Communities Secretary Greg Clark will this week lead the charge for Whitehall departments to let go of surplus and redundant land and property for new homes – and for town halls to follow suit.
Speaking ahead of the first meeting of a dedicated ministerial Housing Taskforce, Mr Clark is urging departments to “loosen their grip” on sites that are standing idle so they can be released for new housebuilding, with a clear target to release enough land for 150,000 homes by 2020 – equivalent to the number of homes in Wakefield.
He is also calling on England’s 326 councils to follow the government’s lead and look at the land assets they hold, and use some of those plots, particularly those on brownfield sites, to provide new homes for their communities.
Communities Secretary Greg Clark said:
The chance to own your own home should be available to everyone who works hard and aspires to. That is what a government for working people is about – making sure people have the security they need to build a brighter future for them and their families.
The scale of our ambition is clear – to release enough surplus and redundant public sector land for 150,000 homes over the next 5 years.
I want to see departments going further and faster than before, starting right away, to loosen their grip on sites that are standing idle and to turn them over for house building.
Councils are significant landowners and town halls should be looking at their estate, particularly brownfield sites, and thinking about how they could make better use of their holdings by releasing land for new homes for their communities..
Housing Minister Brandon Lewis said:
Housebuilding is at an 7-year high, with construction starts up 5% over the last year alone – we must maintain this momentum.
A key way we’re doing that is by looking again at the land government departments own, with enough land released over the last Parliament for 103,000 homes.
Over the next 5 years, we’re going to go further and faster – but where Whitehall is leading, town halls should follow, ensuring their land can be put to good use to deliver new homes across the country.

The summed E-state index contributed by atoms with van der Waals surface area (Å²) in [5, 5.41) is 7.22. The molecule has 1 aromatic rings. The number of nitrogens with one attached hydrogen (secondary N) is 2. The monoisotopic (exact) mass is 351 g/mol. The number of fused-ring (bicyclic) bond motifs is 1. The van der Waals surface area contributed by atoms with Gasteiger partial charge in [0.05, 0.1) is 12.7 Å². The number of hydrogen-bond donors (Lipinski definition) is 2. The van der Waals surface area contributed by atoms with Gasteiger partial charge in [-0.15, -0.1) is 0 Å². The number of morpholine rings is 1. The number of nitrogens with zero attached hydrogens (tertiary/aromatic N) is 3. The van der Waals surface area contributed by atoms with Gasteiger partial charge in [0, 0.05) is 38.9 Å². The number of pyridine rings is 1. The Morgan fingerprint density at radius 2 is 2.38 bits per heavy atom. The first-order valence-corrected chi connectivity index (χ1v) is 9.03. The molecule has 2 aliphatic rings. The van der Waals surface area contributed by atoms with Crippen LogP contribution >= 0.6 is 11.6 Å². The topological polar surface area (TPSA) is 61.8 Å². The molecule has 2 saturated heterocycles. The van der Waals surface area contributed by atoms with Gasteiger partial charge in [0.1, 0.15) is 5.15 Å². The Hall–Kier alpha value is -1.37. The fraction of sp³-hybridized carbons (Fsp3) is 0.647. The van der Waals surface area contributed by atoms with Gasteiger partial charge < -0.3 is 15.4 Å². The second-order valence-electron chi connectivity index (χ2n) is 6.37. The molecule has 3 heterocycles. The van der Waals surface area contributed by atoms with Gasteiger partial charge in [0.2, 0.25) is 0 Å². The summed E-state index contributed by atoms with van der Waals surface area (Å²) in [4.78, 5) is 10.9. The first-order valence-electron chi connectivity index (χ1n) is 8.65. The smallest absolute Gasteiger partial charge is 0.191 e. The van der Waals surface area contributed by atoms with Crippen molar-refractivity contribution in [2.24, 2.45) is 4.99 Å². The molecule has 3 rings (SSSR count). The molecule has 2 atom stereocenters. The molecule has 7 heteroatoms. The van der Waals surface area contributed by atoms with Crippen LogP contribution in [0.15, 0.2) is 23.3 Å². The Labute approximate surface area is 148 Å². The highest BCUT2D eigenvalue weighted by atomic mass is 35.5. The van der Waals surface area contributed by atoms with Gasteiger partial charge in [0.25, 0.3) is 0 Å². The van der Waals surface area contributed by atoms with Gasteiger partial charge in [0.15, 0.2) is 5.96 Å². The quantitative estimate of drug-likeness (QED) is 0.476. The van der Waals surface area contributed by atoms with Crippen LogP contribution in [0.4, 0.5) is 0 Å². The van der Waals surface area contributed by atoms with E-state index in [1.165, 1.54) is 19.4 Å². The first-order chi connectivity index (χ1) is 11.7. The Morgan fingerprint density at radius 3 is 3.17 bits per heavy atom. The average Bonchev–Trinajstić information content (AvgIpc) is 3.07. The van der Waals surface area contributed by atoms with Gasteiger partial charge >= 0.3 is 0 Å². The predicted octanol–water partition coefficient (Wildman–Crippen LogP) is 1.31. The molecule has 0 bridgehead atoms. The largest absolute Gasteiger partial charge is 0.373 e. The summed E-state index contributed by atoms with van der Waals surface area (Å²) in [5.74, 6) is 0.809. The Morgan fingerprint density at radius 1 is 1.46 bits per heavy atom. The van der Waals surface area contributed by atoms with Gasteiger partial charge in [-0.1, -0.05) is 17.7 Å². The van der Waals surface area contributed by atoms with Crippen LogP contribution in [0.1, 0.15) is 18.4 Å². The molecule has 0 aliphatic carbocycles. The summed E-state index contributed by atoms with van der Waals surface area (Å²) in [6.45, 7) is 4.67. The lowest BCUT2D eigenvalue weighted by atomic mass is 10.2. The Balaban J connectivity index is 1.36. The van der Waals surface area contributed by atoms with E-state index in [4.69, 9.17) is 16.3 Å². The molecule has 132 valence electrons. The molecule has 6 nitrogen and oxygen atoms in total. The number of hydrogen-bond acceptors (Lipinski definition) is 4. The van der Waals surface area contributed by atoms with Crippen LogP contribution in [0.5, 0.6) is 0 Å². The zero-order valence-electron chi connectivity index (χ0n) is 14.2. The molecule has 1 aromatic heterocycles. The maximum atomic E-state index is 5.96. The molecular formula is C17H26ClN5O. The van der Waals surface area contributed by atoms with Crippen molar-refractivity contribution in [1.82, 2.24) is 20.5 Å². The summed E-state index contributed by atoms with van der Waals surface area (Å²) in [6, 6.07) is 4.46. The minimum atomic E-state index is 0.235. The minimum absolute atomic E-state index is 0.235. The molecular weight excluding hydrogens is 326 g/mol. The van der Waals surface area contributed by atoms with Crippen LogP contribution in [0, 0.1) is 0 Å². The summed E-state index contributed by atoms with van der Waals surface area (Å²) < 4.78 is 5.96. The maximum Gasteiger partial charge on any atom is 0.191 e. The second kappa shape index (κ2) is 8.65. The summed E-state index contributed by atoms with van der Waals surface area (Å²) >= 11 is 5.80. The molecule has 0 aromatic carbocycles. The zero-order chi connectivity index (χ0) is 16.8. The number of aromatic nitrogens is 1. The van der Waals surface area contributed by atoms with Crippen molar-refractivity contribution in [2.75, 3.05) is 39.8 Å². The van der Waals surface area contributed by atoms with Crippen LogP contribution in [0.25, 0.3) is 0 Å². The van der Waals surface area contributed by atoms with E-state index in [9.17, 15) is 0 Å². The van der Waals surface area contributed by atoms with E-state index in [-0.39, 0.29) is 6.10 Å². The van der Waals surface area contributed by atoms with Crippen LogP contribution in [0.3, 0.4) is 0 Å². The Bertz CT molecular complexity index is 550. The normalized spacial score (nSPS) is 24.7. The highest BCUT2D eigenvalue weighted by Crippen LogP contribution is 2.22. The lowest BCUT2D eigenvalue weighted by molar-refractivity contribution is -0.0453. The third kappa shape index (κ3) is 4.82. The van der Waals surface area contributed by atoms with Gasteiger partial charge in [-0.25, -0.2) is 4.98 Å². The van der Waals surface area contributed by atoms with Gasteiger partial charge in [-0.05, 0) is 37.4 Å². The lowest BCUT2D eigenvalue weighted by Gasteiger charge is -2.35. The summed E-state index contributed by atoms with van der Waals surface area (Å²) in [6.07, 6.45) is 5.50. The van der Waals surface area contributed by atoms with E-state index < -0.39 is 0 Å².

Releasing land for housebuilding
Housebuilding is an important part of the government’s long-term economic plan, with starts at their highest annual level since 2007.
During the taskforce meeting the Secretary of State will highlight how enough formerly-used, surplus public sector land has already been released for 103,000 homes – surpassing the Prime Minister’s original target set in 2011.
But over the next 5 years, the government will work to release enough land for a further 150,000 homes – equivalent to the same number of homes in Wakefield.
The Department for Communities and Local Government and its delivery agency, the Homes and Communities Agency, have already identified around 150 sites, enough for 14,000 new homes, which can be made ready for sale for house building – on top of the 146 sites they have already released in the last 5 years.
Mr Clark will urge ministers at the taskforce to go further and look again at the catalogue of sites they hold, ensuring every possible plot is being released for housebuilding.
But he will also argue that councils, as a significant landowner, should play their part.
The new local government transparency code means councils must publish their property and asset registers.
Government accounts show that in 2011, councils held £223 billion of assets – of which £108 billion was in land and buildings.
The Housing Bill, announced in the Queen’s Speech, will require local authorities to establish and maintain a register of brownfield land suitable for housing development, which will include their own land.
Already some councils are releasing land, including:
- Bristol city council, who are releasing land at the Ashton Gate Sidings for 200 new homes
- Surrey county council, who are working with Spelthorne borough council and the Ministry of Justice to free up land for the provision of 300 new homes
- Cheshire West and Chester council who are releasing sites in Ellesmere Port as part of plans to regenerate the town centre, including the potential removal of 15 acres of brownfield land in the town centre itself and 42 acres on the edge of town and provision of 1,880 new homes
But the Communities Secretary will argue that more councils should be releasing land for housing for the benefit of their local residents as well as those looking to move into their area.
In June 2011, the Prime Minister set a target that enough formerly-used surplus public sector land be released for 100,000 homes. In March this target was exceeded with enough land for 103,000 homes released.
The release of land was:
- Ministry of Defence – enough land for 38,661 homes
- Homes and Communities Agency – enough land for 18,307 homes
- Department of Health and NHS – enough land for 13,039 homes
- Department for Environment, Food and Rural Affairs – enough land for 11,675 homes
- London Legacy Development Corporation – enough land for 6,321 homes
- Department for Transport – enough land for 4,653 homes
- Public Corporations, such as Crown Estates – enough land for 4,113 homes
- Greater London Authority – enough land for 2,652 homes
- Ministry of Justice – enough land for 1,804 homes
- other smaller departments – enough land for 1,967 homes
The government is also working closely with the Mayor of London to set up a new Commission for public sector land. Working together with landowners from across the whole public sector, the London Land Commission will drive forward the disposal of surplus public land in the Capital, boosting the supply of much-needed new homes.
Figures from the Whole of Government Accounts show that in 2011 to 2012, councils held £223 billion in assets, of which £108 billion was in land and buildings.